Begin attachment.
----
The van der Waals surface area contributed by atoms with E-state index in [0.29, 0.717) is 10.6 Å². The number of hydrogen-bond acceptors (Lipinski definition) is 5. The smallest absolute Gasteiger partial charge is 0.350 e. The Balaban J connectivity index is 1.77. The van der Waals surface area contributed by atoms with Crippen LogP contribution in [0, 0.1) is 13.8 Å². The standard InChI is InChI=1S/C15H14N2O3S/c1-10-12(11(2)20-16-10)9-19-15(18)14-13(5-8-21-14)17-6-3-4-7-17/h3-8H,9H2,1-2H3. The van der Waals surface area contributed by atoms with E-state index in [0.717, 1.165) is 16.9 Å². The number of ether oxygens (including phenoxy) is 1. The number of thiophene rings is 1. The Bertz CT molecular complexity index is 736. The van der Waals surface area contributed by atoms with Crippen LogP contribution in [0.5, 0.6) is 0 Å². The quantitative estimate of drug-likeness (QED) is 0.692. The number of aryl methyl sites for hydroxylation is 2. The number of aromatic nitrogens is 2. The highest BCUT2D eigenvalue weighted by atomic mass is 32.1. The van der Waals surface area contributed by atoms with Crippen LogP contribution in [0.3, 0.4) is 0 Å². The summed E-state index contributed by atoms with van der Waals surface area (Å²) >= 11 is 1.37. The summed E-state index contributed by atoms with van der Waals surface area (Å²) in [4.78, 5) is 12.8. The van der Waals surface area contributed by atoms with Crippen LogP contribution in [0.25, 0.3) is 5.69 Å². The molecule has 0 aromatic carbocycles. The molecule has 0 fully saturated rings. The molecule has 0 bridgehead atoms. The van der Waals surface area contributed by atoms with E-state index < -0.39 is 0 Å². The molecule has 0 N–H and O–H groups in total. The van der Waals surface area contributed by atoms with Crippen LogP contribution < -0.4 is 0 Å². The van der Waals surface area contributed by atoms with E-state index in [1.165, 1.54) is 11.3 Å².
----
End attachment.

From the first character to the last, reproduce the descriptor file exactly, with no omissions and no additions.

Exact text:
The van der Waals surface area contributed by atoms with E-state index in [0.29, 0.717) is 10.6 Å². The number of hydrogen-bond acceptors (Lipinski definition) is 5. The smallest absolute Gasteiger partial charge is 0.350 e. The Balaban J connectivity index is 1.77. The van der Waals surface area contributed by atoms with Crippen LogP contribution in [0, 0.1) is 13.8 Å². The standard InChI is InChI=1S/C15H14N2O3S/c1-10-12(11(2)20-16-10)9-19-15(18)14-13(5-8-21-14)17-6-3-4-7-17/h3-8H,9H2,1-2H3. The van der Waals surface area contributed by atoms with E-state index in [0.717, 1.165) is 16.9 Å². The number of ether oxygens (including phenoxy) is 1. The number of thiophene rings is 1. The Bertz CT molecular complexity index is 736. The van der Waals surface area contributed by atoms with Crippen LogP contribution in [0.5, 0.6) is 0 Å². The quantitative estimate of drug-likeness (QED) is 0.692. The number of aryl methyl sites for hydroxylation is 2. The number of aromatic nitrogens is 2. The highest BCUT2D eigenvalue weighted by atomic mass is 32.1. The van der Waals surface area contributed by atoms with Crippen LogP contribution in [0.3, 0.4) is 0 Å². The summed E-state index contributed by atoms with van der Waals surface area (Å²) >= 11 is 1.37. The summed E-state index contributed by atoms with van der Waals surface area (Å²) in [4.78, 5) is 12.8. The van der Waals surface area contributed by atoms with Crippen LogP contribution in [0.25, 0.3) is 5.69 Å². The molecule has 0 aromatic carbocycles. The molecule has 0 fully saturated rings. The molecule has 0 bridgehead atoms. The van der Waals surface area contributed by atoms with E-state index < -0.39 is 0 Å². The molecule has 0 N–H and O–H groups in total. The van der Waals surface area contributed by atoms with Crippen LogP contribution < -0.4 is 0 Å². The van der Waals surface area contributed by atoms with E-state index in [1.165, 1.54) is 11.3 Å².